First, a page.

But it all depends on how strongly you feel…I hope that makes sense.
Post # 10
“Sacrifice” is a strong word and I understand why you both reacted strongly to it. You are compromising, but about something really important. You might want to spend some time talking with a priest or another interfaith couple to help you work out expectations – particularly for when you have children.
Post # 11
Does he have a faith? Is he a Christian, but not Catholic? Would he be open to going to church with you, or is he opposed? When you have children, will he attend mass? Just things to think about.
It’s a tough position. I dated a protestant for a while and I knew part of the reason it wouldn’t work is I didn’t want my kids to feel like their faith was divided between 2 churches.
But just remember, as a Catholic, you are called to love people as Christ loved them, and that is something you can do for your fiance, regardless of his beliefs.
Post # 12
I think he has a very valid point. You are sacrificing, but he is too. You didn’t give us many details on how he feels and if he believes in something, or is agnostic or atheistic, but you can imagine he’s probably going through something very similar to what you are. It’s hard to love someone so much, but not see eye to eye on such important matters. I would encourage that you sit down and have a more in-depth discussion with him as this is such an important issue.
Post # 13
He calls himself Deist. He does not practice any faith and his first reactions about religion seem to be negative (though maybe I’m looking for that). He sees believers as blind followers, though when pressed he says he’s not talking about me or my family. I think he had some bad experiences with religious people trying to change and convert him and now he kind of thinks all religious people are kind of like that.
We agreed a long time ago that our kids would be raised Catholic, because that was a dealbreaker for me, and he promised that when our kids are old enough to start forming memories, he’ll go to church with us as a family every week. I anticipate occasional grumbling with this, but I think he’ll be ok with it in the long run.
As far as how important my faith is to me–well, I’ve had some times in my life where I felt really close to God and some times where I didn’t. I attended Catholic schools through high school and probably felt closest to God and the church then. I’ve always been a regular churchgoer, even though I usually go alone. There are some things in the church that I don’t agree with and some things that I don’t like. I feel kind of conflicted about it sometimes.
I never saw his not being Catholic as a dealbreaker, and I don’t think it’s right to make someone convert. I would really like to have more talks with him about spirituality and epistemology, but those subjects really turn him off.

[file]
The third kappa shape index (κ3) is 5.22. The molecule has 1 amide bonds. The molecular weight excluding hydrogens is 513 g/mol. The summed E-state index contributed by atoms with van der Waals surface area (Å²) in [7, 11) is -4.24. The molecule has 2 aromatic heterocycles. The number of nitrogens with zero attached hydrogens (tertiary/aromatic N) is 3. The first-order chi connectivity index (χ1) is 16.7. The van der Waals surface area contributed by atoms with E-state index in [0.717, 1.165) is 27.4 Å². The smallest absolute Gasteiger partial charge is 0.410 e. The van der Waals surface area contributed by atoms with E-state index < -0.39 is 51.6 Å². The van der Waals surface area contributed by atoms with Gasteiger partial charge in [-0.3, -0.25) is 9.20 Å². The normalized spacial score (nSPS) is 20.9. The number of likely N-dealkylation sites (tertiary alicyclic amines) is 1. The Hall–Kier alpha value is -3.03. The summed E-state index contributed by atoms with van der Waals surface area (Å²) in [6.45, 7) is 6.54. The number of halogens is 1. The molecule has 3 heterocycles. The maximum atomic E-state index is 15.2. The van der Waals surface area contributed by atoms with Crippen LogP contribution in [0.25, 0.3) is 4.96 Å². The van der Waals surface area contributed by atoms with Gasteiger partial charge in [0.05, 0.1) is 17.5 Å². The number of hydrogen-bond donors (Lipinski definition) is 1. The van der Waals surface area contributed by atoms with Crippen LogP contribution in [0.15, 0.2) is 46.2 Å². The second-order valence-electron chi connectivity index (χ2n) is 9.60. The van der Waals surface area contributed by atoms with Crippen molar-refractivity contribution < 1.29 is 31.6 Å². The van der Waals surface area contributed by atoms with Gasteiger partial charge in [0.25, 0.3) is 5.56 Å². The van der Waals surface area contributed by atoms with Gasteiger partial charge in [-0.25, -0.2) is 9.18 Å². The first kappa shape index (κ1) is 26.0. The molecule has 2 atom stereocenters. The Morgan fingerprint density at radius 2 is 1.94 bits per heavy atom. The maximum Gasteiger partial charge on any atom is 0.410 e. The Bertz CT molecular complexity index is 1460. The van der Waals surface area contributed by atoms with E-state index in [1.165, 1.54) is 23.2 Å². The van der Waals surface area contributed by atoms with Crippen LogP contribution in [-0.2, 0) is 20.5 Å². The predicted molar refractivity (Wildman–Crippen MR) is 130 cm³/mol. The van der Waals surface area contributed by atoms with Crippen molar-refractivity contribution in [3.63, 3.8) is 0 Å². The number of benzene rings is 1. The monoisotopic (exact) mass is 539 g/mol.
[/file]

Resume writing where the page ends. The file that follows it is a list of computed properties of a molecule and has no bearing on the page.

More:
Does this change what you think about my situation? I agree, it is a fine line, and everyone has to draw it for themselves, after reflection.
Post # 14
@marjojo: it sounds to me like you have good instincts with the situation. I’m impressed that he’s agreeing to go to church with you all as a family – my dad’s an atheist and refused except for when I got confirmed, etc.
I can only give you advice from my POV, and that of an atheist is obviously going to be different than that of a deist: just continue to be respectful as you have been. I know it’s hard to listen to the criticisms of organized religion, and I’m sure he doesn’t want to bring it up, because it’s a hard subject to broach since it is so dear to people who believe. I won’t talk about it with my extended family, two of whom are pastors. I just don’t want to hurt them, but I still feel very strongly about what I believe, you know?
Right now, I think you just need to be realistic with yourself. Maybe one day something will change his mind. But it’s just as likely that he’ll feel the same way down the road, and (IMO) it would make things a lot better for him if you’d take some time to learn more about what he believes with an open mind, etc. There are plenty of very successful interfaith marriages out there (my parents included) and I really do believe that accepting and respecting the other person is key.
Post # 15
I agree with fitzly. It doesn’t feel very good to know that the person you love is being forced to give up some kind of dream or goal to be with you. I’m not sure what you hoped to accomplish by saying that to him.
My fiance is very religious and I am not. This was something we talked about right away, and our compromise was that I would not convert but we would raise our children Catholic. Niether of us felt like we were making a sacrifice because we both got to spend the rest of our lives with someone amazing, kind, and loving.
I agree with some of the others that if you feel this way, you really should seek some premarital counseling. Good luck!
Post # 16
It sounds as though you simply have different views about the philosophy of religion. He may not be interested in discussing spirituality and epistemology simply because it doesn’t interest him and isn’t relevant to his own life. Yes, it would be nice to sit down and have deep, meaningful discussions about these things, but that’s hard to do when only one of you holds an opinion.
I think you’re right to give considerable thought to questions of religion, given its importance in your life. My experience is rather different from yours, so I don’t have much in the way of sound advice to offer. But I do come from an interfaith household, and yes, my parents both had to compromise. As long as there are no personal attacks and you both make an effort to understand, I think only good will come of it.